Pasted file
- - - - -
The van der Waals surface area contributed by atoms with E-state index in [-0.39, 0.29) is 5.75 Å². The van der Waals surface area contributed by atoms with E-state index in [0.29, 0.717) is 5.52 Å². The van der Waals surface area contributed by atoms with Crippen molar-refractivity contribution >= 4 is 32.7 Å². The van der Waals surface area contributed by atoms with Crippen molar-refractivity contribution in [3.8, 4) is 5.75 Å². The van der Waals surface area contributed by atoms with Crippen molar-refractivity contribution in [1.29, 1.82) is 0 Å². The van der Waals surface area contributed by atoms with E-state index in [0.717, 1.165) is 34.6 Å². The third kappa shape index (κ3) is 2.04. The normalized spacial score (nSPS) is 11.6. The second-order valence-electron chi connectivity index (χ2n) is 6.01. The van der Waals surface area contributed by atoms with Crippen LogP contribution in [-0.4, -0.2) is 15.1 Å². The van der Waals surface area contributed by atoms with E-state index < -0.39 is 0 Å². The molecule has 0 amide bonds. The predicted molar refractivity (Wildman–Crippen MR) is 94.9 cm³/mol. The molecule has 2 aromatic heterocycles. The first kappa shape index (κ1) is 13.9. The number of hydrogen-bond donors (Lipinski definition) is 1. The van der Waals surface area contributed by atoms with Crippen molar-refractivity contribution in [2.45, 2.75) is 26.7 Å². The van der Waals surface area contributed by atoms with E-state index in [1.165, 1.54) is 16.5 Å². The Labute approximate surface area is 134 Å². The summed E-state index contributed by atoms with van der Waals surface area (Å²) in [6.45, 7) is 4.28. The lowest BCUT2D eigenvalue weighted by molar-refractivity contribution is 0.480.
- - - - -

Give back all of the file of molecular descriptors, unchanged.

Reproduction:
The van der Waals surface area contributed by atoms with E-state index in [-0.39, 0.29) is 5.75 Å². The van der Waals surface area contributed by atoms with E-state index in [0.29, 0.717) is 5.52 Å². The van der Waals surface area contributed by atoms with Crippen molar-refractivity contribution >= 4 is 32.7 Å². The van der Waals surface area contributed by atoms with Crippen molar-refractivity contribution in [3.8, 4) is 5.75 Å². The van der Waals surface area contributed by atoms with Crippen molar-refractivity contribution in [1.29, 1.82) is 0 Å². The van der Waals surface area contributed by atoms with E-state index in [0.717, 1.165) is 34.6 Å². The third kappa shape index (κ3) is 2.04. The normalized spacial score (nSPS) is 11.6. The second-order valence-electron chi connectivity index (χ2n) is 6.01. The van der Waals surface area contributed by atoms with Crippen LogP contribution in [-0.4, -0.2) is 15.1 Å². The van der Waals surface area contributed by atoms with E-state index < -0.39 is 0 Å². The molecule has 0 amide bonds. The predicted molar refractivity (Wildman–Crippen MR) is 94.9 cm³/mol. The molecule has 2 aromatic heterocycles. The first kappa shape index (κ1) is 13.9. The number of hydrogen-bond donors (Lipinski definition) is 1. The van der Waals surface area contributed by atoms with Crippen molar-refractivity contribution in [2.45, 2.75) is 26.7 Å². The van der Waals surface area contributed by atoms with E-state index in [1.165, 1.54) is 16.5 Å². The Labute approximate surface area is 134 Å². The summed E-state index contributed by atoms with van der Waals surface area (Å²) in [6.45, 7) is 4.28. The lowest BCUT2D eigenvalue weighted by molar-refractivity contribution is 0.480.